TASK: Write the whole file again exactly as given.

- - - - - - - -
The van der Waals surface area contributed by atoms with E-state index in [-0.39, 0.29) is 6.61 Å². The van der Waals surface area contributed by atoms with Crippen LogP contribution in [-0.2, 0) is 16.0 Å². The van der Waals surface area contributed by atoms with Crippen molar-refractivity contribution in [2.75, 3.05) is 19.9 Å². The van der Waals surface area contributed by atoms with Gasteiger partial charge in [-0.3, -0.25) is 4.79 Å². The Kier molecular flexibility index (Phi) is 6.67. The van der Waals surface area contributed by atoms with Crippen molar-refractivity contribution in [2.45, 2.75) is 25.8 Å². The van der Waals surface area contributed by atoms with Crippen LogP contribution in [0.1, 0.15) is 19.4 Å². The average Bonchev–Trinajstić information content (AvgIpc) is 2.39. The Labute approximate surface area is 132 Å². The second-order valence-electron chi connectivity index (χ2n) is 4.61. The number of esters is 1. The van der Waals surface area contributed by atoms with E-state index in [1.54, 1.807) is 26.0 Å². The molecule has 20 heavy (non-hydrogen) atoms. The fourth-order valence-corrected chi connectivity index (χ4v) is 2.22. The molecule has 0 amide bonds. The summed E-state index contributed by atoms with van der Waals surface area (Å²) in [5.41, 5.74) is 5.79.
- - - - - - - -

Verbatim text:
The van der Waals surface area contributed by atoms with E-state index in [-0.39, 0.29) is 6.61 Å². The van der Waals surface area contributed by atoms with Crippen LogP contribution in [-0.2, 0) is 16.0 Å². The van der Waals surface area contributed by atoms with Crippen molar-refractivity contribution in [2.75, 3.05) is 19.9 Å². The van der Waals surface area contributed by atoms with Gasteiger partial charge in [-0.3, -0.25) is 4.79 Å². The Kier molecular flexibility index (Phi) is 6.67. The van der Waals surface area contributed by atoms with Crippen molar-refractivity contribution in [2.45, 2.75) is 25.8 Å². The van der Waals surface area contributed by atoms with Crippen LogP contribution in [0.1, 0.15) is 19.4 Å². The average Bonchev–Trinajstić information content (AvgIpc) is 2.39. The Labute approximate surface area is 132 Å². The second-order valence-electron chi connectivity index (χ2n) is 4.61. The number of esters is 1. The van der Waals surface area contributed by atoms with E-state index in [1.54, 1.807) is 26.0 Å². The molecule has 20 heavy (non-hydrogen) atoms. The fourth-order valence-corrected chi connectivity index (χ4v) is 2.22. The molecule has 0 amide bonds. The summed E-state index contributed by atoms with van der Waals surface area (Å²) in [5.41, 5.74) is 5.79.